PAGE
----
JHPC adheres to the guidelines and best practices published by professional organizations, including the ICMJE Recommendations and the Principles of Transparency and Best Practice in Scholarly Publishing (joint statement by the Committee on Publication Ethics, COPE; the Directory of Open Access Journals, DOAJ; the World Association of Medical Editors, WAME; and the Open Access Scholarly Publishers Association, OASPA; https://doaj.org/bestpractice). Furthermore, all processes of handling research and publication misconduct shall follow the applicable COPE flowchart (https://publicationethics.org/resources/flowcharts). JHPC requests that all authors comply with research and publication ethics policies.
A conflict of interest exists when a person's interpretation of data or presentation of information could be influenced by a personal or financial relationship with other people or organizations. Authors must disclose any financial competing interests. Authors should also reveal any nonfinancial competing interests that may cause them embarrassment were they to become public after publication of the manuscript. Authors are required to complete a declaration of competing interests. All competing interests that are declared will be listed at the end of published articles.
Clinical research should be conducted in accordance with the World Medical Association’s Declaration of Helsinki – Ethical Principles for Medical Research Involving Human Subjects (https://www.wma.net/what-we-do/medical-ethics/declaration-of-helsinki/). Clinical studies that do not adhere to the Declaration of Helsinki will not be considered for publication.
For clinical studies with human subjects, there should be a certificate, agreement, or approval by the Institutional Review Board (IRB) of the author’s affiliated institution. If necessary, the editor or reviewers may request copies of these documents to resolve questions about IRB approval and study conduct. For humans, identifiable information, such as patients’ names, initials, hospital numbers, dates of birth, or other protected health care information, should not be disclosed. Copies of written informed consent forms should be kept for studies on human subjects. This information should be specified in the Methods section of the manuscript. For animal subjects, research should be performed based on the National or Institutional Guide for the Care and Use of Laboratory Animals, and the ethical treatment of all experimental animals should be maintained.
Authorship credit should be based on:
(1) substantial contributions to the conception and design of the study, acquisition of data, and/or analysis and interpretation of data;
(2) participation in drafting of the article or revising it critically for important intellectual content;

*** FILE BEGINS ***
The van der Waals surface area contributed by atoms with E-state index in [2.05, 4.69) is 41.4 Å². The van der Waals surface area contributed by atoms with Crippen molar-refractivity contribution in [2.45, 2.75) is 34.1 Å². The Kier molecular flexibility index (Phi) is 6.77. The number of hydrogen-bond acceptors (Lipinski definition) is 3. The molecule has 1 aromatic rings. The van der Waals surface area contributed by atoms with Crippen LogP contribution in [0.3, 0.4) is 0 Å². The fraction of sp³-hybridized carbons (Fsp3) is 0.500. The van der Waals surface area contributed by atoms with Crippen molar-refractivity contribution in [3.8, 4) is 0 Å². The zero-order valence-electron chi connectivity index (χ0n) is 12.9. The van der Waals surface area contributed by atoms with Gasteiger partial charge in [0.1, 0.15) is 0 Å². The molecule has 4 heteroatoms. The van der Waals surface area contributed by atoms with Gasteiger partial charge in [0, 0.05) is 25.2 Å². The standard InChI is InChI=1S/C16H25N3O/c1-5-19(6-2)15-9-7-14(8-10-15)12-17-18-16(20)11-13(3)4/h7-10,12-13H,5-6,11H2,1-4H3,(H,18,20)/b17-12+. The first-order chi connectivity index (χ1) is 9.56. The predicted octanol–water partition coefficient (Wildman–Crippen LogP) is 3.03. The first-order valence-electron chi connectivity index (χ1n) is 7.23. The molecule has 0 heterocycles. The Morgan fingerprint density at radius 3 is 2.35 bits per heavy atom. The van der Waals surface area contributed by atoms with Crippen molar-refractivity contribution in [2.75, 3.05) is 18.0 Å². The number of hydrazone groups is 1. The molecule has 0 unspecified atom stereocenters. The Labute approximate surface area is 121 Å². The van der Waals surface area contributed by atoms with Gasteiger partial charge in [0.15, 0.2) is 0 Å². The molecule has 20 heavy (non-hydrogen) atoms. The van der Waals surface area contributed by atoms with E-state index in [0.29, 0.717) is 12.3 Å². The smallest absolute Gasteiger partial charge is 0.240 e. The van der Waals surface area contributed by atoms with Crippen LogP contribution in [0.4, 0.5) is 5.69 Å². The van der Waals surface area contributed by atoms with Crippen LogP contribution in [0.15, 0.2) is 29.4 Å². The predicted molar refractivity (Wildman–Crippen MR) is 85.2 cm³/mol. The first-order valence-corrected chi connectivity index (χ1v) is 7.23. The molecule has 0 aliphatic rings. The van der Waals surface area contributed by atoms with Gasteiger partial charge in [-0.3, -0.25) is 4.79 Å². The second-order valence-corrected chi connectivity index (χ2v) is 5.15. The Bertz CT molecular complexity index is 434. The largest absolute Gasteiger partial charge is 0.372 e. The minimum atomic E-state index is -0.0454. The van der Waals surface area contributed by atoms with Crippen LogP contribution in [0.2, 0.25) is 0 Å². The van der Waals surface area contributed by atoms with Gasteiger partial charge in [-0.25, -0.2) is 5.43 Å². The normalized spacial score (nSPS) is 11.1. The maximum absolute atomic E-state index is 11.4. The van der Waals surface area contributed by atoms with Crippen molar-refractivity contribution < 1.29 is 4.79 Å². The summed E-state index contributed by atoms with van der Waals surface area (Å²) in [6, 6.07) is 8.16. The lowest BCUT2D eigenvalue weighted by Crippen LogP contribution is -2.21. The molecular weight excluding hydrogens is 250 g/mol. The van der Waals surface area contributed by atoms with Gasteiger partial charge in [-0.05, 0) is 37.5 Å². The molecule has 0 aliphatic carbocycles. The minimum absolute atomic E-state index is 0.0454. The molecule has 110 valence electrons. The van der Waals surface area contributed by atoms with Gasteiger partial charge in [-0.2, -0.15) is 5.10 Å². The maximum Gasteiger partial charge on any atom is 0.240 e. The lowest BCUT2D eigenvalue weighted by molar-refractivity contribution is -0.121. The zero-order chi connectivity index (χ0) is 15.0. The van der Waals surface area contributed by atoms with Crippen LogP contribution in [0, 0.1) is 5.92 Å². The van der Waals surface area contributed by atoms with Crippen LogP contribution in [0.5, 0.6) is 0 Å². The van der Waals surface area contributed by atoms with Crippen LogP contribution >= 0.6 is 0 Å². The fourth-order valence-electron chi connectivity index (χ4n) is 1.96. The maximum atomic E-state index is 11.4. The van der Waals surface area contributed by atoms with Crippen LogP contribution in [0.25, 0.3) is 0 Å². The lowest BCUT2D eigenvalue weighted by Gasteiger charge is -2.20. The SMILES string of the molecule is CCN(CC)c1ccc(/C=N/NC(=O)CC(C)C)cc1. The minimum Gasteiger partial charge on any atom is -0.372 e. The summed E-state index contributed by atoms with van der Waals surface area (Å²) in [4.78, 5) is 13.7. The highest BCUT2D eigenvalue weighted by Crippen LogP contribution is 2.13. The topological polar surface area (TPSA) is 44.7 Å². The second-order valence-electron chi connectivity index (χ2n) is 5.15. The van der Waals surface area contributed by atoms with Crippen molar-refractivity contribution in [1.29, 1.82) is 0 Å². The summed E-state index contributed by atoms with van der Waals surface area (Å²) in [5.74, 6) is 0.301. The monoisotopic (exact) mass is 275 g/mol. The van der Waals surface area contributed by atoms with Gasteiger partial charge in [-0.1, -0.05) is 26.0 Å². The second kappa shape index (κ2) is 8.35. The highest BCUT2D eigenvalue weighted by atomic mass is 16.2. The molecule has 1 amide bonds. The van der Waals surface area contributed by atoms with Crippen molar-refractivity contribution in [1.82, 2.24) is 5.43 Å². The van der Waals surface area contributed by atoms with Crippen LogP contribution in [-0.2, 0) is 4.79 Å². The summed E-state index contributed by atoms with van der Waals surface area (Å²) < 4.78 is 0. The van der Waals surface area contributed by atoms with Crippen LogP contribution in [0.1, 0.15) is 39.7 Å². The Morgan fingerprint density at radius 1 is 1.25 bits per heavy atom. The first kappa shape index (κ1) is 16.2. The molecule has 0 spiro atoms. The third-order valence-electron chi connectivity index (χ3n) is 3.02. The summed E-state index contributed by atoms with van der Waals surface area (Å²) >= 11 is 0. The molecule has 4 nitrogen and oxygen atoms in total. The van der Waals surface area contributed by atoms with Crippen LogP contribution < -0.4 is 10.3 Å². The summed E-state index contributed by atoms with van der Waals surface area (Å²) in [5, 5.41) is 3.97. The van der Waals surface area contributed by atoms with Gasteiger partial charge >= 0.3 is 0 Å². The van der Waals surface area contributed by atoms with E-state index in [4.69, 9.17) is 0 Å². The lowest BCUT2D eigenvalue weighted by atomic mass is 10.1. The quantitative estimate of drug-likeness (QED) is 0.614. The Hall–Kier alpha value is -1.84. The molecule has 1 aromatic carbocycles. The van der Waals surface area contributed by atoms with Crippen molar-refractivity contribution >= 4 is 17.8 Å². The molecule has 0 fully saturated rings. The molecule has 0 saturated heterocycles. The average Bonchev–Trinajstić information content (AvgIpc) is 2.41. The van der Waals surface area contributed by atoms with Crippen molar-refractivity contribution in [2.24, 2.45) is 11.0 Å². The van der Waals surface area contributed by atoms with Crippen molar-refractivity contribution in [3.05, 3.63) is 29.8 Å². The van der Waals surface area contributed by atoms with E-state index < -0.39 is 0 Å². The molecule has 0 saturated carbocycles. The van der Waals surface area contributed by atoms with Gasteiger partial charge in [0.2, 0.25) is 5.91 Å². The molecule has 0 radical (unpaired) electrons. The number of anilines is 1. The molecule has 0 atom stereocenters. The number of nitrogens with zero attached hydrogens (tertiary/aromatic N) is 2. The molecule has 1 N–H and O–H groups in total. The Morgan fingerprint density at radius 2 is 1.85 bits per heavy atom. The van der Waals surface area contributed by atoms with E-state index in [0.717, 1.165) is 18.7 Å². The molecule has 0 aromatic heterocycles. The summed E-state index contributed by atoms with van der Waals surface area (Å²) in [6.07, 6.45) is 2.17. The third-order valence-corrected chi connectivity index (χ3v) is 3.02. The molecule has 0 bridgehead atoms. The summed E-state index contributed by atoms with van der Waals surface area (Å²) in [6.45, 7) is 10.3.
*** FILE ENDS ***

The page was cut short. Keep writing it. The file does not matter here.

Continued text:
(3) the provision of final approval of the version to be published; and
(4) agreement to be accountable for all aspects of the work in ensuring that questions related to the accuracy or integrity of any part of it are appropriately investigated and resolved. Every author should meet all four of these conditions.
The underlying responsibility of the authors it to submit only original work, and to properly acknowledge academic ideas borrow from others.
Submissions will be checked with the Turnitin service to find similarities to published articles.
• Authors should ensure that all submitted work is original— adding significantly to known works— and should not published or submitted in other journals. Known works that are similar should be acknowledged with proper referencing and proofs that are standard or are only slight variations of known proofs should be acknowledged as such. If the authors know that the same results have been obtained simulataneously but independently by other authors this should be aknowledged.
• All listed authors should have contributed substantially to the paper, and are responsible for its content.
• Authors should disclose to the editors any outstanding authorship disagreements regarding the submitted article.
• Figures or data included in a submission should be free of copyright or be of open copyright. For any copyrighted material that the authors intend to include, they should have written permission for reuse by the copyright holders. (The main place this is an issue is when authors try to re-use a figure from a paper of theirs that is published in another journal. Often the journal then holds the copyright for the figure. )
• Authors should remain available, and respond in a reasonably timely manner, to the editors for communications regarding the processing of the article. (Authors should also be able to expect the same courtesy of the editors. )
• Once an article has been reviewed and accepted, authors should not withdraw it without sufficient reason.